In 1969, Neil Armstrong captivated the world with his first steps onto the moon. For years we were enthralled by Apollo missions, successful or not. We developed a method of guaranteeing success and the innovations and explorative ideas became less and less. The Space programme was simply about perfecting what worked before not exploring new worlds. The same has happened in rugby and with our vision.
I want you to imagine you are right in the middle of the field. In front of you is a team in a typical defensive shape, are there posts, pillars and outside defenders lined up across the field? Where is the 9 in this? How far back is the 15? I’d venture to say our defensive shape is quite similar these days. A flat line cross the field with the 9 and fullback in behind.
Now the space we want to attack will be either side of this formation, yes? These wide channels are what we look to exploit.
If we imagine we are closer to the sideline now, and have our attacking shape set up, what will it look like? Will there be forwards off the ruck, first receiver in behind them perhaps, backs lined out across the field? Our goal is for the forwards pod to attack the gainline, generate clean ball and go wide so we can go forward. Perhaps the space opens up on the blindside when we attack the middle and then we try to move the ball back across and up.
How many teams play a system similar to this?
Where is there a lot more space? Where is there space that if we can attack we will generate a far higher amount of try scoring opportunities? To me it is in behind in the middle of the field. We are so focussed on attacking small slivers out wide that we forget that there are many more areas on the field worth exploring.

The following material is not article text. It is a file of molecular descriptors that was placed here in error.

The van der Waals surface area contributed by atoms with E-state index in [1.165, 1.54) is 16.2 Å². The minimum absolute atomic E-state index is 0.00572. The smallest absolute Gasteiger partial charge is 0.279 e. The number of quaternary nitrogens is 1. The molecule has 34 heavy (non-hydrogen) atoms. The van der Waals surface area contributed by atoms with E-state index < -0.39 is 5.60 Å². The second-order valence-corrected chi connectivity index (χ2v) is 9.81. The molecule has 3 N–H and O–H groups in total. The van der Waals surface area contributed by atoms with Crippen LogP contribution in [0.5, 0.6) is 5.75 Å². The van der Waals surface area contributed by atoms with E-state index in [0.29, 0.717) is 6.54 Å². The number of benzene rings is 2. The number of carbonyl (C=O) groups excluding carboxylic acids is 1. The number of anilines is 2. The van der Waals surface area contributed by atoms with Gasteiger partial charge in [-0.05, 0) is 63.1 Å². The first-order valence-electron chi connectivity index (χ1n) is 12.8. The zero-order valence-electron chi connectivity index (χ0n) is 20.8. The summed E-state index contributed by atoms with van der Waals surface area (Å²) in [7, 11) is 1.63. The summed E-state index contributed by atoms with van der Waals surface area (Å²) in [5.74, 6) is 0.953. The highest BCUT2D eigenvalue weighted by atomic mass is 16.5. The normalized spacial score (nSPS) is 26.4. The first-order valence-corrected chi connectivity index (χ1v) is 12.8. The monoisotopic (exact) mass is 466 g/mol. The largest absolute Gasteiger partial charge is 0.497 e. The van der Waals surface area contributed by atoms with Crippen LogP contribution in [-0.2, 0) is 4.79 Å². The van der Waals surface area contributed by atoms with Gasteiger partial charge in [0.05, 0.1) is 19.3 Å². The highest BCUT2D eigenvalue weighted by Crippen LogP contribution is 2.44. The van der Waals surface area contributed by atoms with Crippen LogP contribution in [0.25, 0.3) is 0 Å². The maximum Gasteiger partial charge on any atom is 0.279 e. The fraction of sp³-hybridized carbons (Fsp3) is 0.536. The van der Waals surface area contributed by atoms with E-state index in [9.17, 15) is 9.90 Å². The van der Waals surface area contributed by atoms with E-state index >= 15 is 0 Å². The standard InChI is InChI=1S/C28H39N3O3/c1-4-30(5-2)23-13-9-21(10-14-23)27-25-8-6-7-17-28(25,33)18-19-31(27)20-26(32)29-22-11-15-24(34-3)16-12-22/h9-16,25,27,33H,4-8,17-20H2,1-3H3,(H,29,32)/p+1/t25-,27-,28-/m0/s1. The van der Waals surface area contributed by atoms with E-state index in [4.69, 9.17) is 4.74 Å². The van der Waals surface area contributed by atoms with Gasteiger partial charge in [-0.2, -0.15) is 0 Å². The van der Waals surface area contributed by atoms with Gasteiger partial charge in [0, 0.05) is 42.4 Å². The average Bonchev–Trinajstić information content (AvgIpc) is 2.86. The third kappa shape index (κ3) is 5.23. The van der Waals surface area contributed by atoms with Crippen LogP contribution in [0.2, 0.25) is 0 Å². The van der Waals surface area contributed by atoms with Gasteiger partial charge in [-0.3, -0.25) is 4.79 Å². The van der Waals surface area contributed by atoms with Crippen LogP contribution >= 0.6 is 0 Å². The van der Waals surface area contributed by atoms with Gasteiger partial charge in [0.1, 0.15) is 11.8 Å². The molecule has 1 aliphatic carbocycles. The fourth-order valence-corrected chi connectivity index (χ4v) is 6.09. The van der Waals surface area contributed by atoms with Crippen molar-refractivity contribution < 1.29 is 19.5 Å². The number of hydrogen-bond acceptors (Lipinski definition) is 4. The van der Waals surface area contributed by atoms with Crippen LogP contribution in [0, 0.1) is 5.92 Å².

How do we get there though?
Previously I compared rugby to chess with the number of pieces and players, similarities of positions, 15 being King, 10 being the Queen, Wings being Rooks and forwards being the Pawns. The biggest comparison these days is the emergence of scripted opening sequences or rigid structures in rugby terms. Anyone can go online these days and learn the best 50 opening sequences. By knowing these you give yourself a great chance to win a game.
Norwegian Magnus Carlsen became a chess grandmaster at age 13 and in 2014 became the highest rated chess player of all time. He understands all aspects of the game and positions. His greatest strength, however, is his ability to use creative moves which pressure his opponents into making mistakes. Before Carlsen players focussed on playing low risk, high percentage moves which are easier to defend and induce less mistakes.
Low Risk high percentage plays are what define modern rugby. France is the perfect example of this, recently it has been derided for not playing with french flair as they transitioned towards bigger athletes. South Africa favour the collision over any other aspect. Scotland are the most successful team in the world at maintaining possession at the ruck; however they are slow, turgid and uninspiring with that possession. How do any of these force teams to make mistakes?
The reason I bring up chess again is because of the Knight. The Knight in current rugby terms move to the sides and then up on the wing, much like our forwards pod hoping to generate quick ball so the wings can advance into space out wide.
The Knight is unique though as he can also move forward and then across into space. How many try scoring opportunities would wings get if they were receiving a pass behind the defensive line with clear space to the try line? What if we flooded the middle of the field in order to maximise our try scoring opportunities? I believe attacking the gain line as shown below to release players into the space behind the defensive line will result in a massive increase in our success.